We have a couple of bulbs of “special” garlic we saved for planting. Right now, I can't even remember what it is or where we got it, but it's been in the fridge and we just remembered that we need to get it planted ASAP and today is a good planting day for root crops.
Last year we didn't plant our garlic until December and when we last checked it, we decided to simply leave it in the ground another year.
So I just searched the web and found these helpful hints:
Some Planting and Growing Tips To Improve Your Crop
We soak the cloves overnight in water containing liquid seaweed and either apple cider vinegar OR baking soda, but not both (you can use either but if you use both, they will neutralize each other) at the rate of one tablespoon each per gallon of water to inhibit fungal growth and stimulate rooting. Next we soak it for 3 to 5 minutes or so in rubbing alcohol in order to kill any mites or other hitchhikers, and plant immediately. This may seem a little draconian, but many pathogens that affect garlic present few or no symptoms until it is too late, and the soaking eliminates most problems before they develop. For long term soil health, it is best not to plant anything but healthy cloves.
Growing garlic in rotation with other crops which we fertilize with old cow and chicken manure as well as compost means we don't have to fertilize the garlic very much, just so the soil stays loose and soft to make planting go easier. Every two weeks during the growing season we give the garlic a foliar feeding using the same formula that we use for inoculation, but adding a tablespoon of molasses as well.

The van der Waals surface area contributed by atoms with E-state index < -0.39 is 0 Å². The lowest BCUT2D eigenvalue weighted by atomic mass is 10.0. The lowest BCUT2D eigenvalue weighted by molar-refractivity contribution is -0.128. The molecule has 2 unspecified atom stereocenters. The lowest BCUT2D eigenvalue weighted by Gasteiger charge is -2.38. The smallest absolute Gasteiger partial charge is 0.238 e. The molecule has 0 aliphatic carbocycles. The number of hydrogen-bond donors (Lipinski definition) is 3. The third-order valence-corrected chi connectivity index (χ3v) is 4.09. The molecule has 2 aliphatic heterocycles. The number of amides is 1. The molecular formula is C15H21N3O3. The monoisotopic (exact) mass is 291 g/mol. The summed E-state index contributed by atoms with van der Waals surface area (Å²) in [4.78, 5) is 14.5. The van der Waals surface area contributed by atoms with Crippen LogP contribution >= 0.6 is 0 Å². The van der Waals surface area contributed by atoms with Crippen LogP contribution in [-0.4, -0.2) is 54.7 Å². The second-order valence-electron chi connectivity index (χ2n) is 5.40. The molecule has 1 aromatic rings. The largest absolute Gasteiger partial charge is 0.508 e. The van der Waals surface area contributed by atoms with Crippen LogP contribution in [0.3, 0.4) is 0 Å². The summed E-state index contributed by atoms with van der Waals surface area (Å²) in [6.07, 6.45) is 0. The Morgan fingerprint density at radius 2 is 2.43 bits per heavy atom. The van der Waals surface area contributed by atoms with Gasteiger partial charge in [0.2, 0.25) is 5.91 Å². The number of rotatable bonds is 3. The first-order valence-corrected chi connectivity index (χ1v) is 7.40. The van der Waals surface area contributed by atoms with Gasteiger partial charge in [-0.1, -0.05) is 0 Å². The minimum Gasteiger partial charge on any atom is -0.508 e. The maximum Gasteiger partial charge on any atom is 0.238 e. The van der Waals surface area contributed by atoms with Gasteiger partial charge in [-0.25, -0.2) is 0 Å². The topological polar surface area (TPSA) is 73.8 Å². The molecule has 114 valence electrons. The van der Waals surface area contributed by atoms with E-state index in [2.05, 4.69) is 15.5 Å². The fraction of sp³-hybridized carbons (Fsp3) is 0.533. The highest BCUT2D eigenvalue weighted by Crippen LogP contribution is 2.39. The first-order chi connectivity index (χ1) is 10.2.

Stop feeding once the bulb begins to swell and grow, but continue to water. We discontinue watering a week or so before harvesting to let the soil and the garlic dry down some as late watering can cause bulb wrappers to split as the bulbs swell up too rapidly. Excess water during this time can also lead to fungal and other disease problems.
Special Considerations for the Desert Southwest – All kinds of garlics, including Rocamboles have been grown successfully in Santa Fe and other mountainous areas. In the typical prairie/desert flatlands; however, I'm not so sure about Rocamboles, but just about all others should do well most years.
I just don't have a lot of information about this part of the country and am hoping to get more feedback from those who live there what kinds of garlics have thrived for them so I can fill in a little more information here, since I have no personal experience growing there. If anyone who has grown garlics there will let me know how they did, I would appreciate it.
I suspect the cold nights will allow more kinds to do well there rather than just the Artichokes and Creoles. I think Silverskins, Purple Stripes and Porcelains will do well there and also Asiatic/Turban garlics, too.
We'll do that overnight soaking and plant tomorrow morning.